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Personal Injury

Tortious Liability

Tortious liability arises when someone is injured or suffers a loss due to another person’s actions or their negligence. If you have been affected and it was not your fault, our tort lawyers are here to help you to make a negligence claim and, as far as possible, to put things right.

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What is tort law?

Tort is a civil law that protects those who have suffered loss or harm as a result of another person’s intentional unlawful actions or as a result of their negligence.

If you have suffered a personal injury that was not your fault, then your case will be brought under negligence. When a person has a legal duty of care towards you and breaches that duty, they have acted negligently.

Negligence can result in injury, financial loss, psychological illness, and it can have numerous other consequences.

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How are damages calculated in tort law?

Damages in tort law are subject to three principles:

  • Remoteness
  • Causation
  • Mitigation

These three principles determine whether compensation will be awarded to the Claimant (person making a claim).

Remoteness is whether the Defendant (the person who the action is being taken against) could be expected to have foreseen the accident.
Causation is whether an injury was a direct result of a negligent act. If the injury or loss is likely to have occurred anyway, then causation would not be met.
Mitigation is how far the Claimant has tried to mitigate their loss. For example, if their car was written off, did they arrange to go to work by bus, or did they stay at home? If they could reasonably have been expected to get to work without their car, then compensation for loss of earnings would not be awarded.

The types of compensation awarded are

  • General damages – This is compensation for pain, suffering and emotional distress.
  • Special damages – This is financial compensation that covers loss of earnings and all the other costs that the Claimant has incurred due to their injury or loss. Special damages may also include likely future losses.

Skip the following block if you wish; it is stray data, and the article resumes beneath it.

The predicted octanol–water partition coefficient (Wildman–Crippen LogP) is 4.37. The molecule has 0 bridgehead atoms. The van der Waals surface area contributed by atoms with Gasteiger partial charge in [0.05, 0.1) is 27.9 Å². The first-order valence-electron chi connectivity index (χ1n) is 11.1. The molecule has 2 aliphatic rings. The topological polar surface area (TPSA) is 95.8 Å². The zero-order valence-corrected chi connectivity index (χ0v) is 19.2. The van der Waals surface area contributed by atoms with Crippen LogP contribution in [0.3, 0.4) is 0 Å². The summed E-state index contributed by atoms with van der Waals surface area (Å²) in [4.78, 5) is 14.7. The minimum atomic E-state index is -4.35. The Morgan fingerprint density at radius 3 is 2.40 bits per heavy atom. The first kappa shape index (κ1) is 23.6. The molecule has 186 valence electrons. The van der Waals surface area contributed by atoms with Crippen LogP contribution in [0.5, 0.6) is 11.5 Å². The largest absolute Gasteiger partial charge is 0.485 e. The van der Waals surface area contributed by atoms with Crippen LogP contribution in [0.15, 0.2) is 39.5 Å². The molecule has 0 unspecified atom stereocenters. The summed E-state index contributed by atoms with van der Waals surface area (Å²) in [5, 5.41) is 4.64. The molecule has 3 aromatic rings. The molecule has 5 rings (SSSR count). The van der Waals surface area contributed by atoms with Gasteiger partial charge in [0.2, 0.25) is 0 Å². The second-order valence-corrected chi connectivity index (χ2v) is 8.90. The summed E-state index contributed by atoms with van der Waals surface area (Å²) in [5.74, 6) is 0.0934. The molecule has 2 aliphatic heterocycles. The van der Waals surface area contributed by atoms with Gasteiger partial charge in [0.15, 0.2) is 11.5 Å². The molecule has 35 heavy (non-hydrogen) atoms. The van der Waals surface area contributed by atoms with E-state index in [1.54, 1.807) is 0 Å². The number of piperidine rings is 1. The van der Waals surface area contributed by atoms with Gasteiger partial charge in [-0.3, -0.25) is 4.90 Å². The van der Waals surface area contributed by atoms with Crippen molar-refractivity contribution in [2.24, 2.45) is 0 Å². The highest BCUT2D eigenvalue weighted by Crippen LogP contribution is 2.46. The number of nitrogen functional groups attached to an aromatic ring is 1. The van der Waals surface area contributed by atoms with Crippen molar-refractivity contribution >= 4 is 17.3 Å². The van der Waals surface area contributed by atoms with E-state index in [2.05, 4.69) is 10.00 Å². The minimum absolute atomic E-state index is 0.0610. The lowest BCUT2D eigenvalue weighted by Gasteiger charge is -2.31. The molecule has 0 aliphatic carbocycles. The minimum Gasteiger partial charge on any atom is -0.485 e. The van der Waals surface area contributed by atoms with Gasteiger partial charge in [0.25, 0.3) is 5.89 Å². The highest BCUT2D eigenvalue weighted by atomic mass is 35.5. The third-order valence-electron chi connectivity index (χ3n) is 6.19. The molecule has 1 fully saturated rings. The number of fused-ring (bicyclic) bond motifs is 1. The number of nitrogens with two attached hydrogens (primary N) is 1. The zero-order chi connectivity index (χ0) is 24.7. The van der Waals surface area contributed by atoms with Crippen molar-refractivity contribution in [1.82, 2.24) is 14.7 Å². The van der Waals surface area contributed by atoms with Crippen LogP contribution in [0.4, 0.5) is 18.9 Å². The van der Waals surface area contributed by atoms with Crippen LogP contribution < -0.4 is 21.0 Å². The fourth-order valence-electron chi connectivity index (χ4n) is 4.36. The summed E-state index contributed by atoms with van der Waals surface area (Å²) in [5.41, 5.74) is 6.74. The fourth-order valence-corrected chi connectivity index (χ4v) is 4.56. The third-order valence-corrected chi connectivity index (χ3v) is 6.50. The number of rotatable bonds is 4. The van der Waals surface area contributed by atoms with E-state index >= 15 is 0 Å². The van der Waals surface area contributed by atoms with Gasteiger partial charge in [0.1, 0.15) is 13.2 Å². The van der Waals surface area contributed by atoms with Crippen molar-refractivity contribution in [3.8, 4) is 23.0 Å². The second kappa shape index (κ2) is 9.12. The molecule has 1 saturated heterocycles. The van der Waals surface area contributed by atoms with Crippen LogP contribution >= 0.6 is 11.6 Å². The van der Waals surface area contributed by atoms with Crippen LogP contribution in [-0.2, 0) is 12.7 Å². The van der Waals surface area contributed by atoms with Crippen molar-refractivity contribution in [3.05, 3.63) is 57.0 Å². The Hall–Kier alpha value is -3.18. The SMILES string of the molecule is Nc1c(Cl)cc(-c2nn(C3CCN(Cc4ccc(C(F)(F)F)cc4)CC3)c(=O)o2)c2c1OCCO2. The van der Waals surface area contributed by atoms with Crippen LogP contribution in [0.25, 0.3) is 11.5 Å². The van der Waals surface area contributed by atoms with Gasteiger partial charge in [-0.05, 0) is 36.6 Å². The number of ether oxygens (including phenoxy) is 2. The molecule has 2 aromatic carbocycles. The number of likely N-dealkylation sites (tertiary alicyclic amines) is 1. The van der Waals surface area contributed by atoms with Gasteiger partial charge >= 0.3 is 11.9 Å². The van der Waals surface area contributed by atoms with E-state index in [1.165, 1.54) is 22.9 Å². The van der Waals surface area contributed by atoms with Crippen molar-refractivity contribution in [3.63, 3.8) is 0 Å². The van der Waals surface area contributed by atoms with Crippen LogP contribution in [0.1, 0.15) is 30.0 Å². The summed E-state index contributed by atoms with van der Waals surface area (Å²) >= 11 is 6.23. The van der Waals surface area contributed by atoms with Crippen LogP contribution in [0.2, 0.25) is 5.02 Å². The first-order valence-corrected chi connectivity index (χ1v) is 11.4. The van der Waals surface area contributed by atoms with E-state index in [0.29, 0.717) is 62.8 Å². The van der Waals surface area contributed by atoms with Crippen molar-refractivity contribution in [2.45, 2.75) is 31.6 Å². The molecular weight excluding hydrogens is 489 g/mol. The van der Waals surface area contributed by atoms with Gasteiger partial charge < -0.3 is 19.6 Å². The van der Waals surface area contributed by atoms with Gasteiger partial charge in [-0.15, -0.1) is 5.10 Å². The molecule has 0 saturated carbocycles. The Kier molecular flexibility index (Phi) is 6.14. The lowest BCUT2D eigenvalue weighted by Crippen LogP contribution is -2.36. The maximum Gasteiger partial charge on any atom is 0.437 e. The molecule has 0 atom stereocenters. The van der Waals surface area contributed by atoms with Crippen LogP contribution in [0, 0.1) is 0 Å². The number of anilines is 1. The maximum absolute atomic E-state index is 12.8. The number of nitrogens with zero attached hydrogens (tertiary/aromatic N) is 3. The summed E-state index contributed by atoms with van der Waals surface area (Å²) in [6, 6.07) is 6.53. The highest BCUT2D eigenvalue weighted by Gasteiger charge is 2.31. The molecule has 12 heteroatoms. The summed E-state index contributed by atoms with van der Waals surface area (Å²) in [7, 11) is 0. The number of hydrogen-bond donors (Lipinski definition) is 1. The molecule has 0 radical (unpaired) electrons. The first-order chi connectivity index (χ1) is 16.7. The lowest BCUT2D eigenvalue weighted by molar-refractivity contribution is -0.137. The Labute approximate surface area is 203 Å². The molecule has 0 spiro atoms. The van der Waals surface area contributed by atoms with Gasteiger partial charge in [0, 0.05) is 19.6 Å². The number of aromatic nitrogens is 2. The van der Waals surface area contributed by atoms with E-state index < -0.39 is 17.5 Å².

In some cases, the Defendant may be ordered to pay punitive damages. This is extra money the Defendant pays as a punishment to deter them from repeating their behaviour in the future. Punitive damages are generally paid where behaviour is malicious or grossly reckless.

What is the difference between contract law and tort law?

In contract, the rights and obligations of each party are set out in a written or verbal agreement.

In tort law, rights and obligations are set out by law.

The biggest similarity between contract law and tort law is that if one party breaches their duties (in the case of tort law, this is often ‘duty of care’), then legal action can be taken against them. The person who has suffered could claim compensation against the other party.

When compensation is awarded in tort, the aim is to put the injured party back into the same position they were in before the negligent or criminal act occurred. In contract, the aim is to put the injured party back into the position they were in before the Contract started.


Speak to a tort lawyer

If you have suffered an injury or loss that was not your fault, please talk to our experienced tort lawyers.

Have any questions or need any help?

Our team of specialist lawyers are experts in their field. Be confident in their advice and decisions to help get the right outcome for you. Contact us today to see how we can help

Tortious Liability FAQs

Proximity in tort law refers to a claimant’s distance between an event in time and space. For example, to claim psychological damage compensation after witnessing an accident, the Claimant may have to show:

• They have a close relationship with the victim.
• They were close in time and space to the incident.
• They were present in the immediate aftermath.

Strict liability is when there is no question that a defendant is to blame for a claimant’s injury. For example, if the defendant owns dangerous animals, or they have sold a dangerously defective product.

Distributive justice is about the fair distribution of benefits and burdens among a similar group of people. For instance, if a group of workers receive the same pay but some of them are working longer hours than others, then distributive justice has not occurred.

If a disabled person is injured at work because ‘reasonable adjustments’ were not made by their employer, then distributive justice has not occurred. People must be given the resources they need to perform their job on a level playing field with others, as far as possible.

Battery is causing intentional physical harm to another person through unlawful contact, such as intentionally running someone over, stabbing them with a weapon or striking them with an object.

Higher levels of compensation are often awarded for battery cases.

Tort reform refers to changes to tort law. Changes may be made due to frivolous claims being brought before courts, unreasonably high levels of damages being awarded, or where the law is having unplanned, negative consequences (for example, where fear of litigation is hindering innovation).

A recent example of changes to the law surrounding whiplash claims was brought in to respond to fraudulent and exaggerated claims for compensation.